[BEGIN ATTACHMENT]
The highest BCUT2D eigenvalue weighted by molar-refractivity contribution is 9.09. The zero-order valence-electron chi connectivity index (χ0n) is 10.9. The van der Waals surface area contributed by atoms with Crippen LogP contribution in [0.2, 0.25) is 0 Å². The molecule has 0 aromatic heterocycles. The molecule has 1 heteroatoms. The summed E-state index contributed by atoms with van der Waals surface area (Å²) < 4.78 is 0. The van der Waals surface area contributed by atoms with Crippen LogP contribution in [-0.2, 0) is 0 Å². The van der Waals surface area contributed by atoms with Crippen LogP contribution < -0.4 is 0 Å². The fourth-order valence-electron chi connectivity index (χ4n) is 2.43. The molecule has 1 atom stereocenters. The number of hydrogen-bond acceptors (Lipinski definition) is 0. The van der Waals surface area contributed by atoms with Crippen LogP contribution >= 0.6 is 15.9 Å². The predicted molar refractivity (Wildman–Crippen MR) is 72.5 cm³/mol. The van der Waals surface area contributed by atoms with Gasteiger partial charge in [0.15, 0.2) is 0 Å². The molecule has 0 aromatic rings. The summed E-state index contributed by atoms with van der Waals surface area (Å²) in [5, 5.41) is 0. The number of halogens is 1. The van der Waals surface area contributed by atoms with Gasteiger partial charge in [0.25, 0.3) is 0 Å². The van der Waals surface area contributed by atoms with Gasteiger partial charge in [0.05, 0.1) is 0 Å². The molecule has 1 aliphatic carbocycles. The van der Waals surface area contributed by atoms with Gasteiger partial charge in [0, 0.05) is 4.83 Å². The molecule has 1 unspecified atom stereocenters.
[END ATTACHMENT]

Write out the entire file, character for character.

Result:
The highest BCUT2D eigenvalue weighted by molar-refractivity contribution is 9.09. The zero-order valence-electron chi connectivity index (χ0n) is 10.9. The van der Waals surface area contributed by atoms with Crippen LogP contribution in [0.2, 0.25) is 0 Å². The molecule has 0 aromatic heterocycles. The molecule has 1 heteroatoms. The summed E-state index contributed by atoms with van der Waals surface area (Å²) < 4.78 is 0. The van der Waals surface area contributed by atoms with Crippen LogP contribution in [-0.2, 0) is 0 Å². The van der Waals surface area contributed by atoms with Crippen LogP contribution < -0.4 is 0 Å². The fourth-order valence-electron chi connectivity index (χ4n) is 2.43. The molecule has 1 atom stereocenters. The number of hydrogen-bond acceptors (Lipinski definition) is 0. The van der Waals surface area contributed by atoms with Crippen LogP contribution >= 0.6 is 15.9 Å². The predicted molar refractivity (Wildman–Crippen MR) is 72.5 cm³/mol. The van der Waals surface area contributed by atoms with Gasteiger partial charge in [0.15, 0.2) is 0 Å². The molecule has 0 aromatic rings. The summed E-state index contributed by atoms with van der Waals surface area (Å²) in [5, 5.41) is 0. The number of halogens is 1. The van der Waals surface area contributed by atoms with Gasteiger partial charge in [0.25, 0.3) is 0 Å². The van der Waals surface area contributed by atoms with Gasteiger partial charge in [0.05, 0.1) is 0 Å². The molecule has 1 aliphatic carbocycles. The van der Waals surface area contributed by atoms with Gasteiger partial charge in [0, 0.05) is 4.83 Å². The molecule has 1 unspecified atom stereocenters.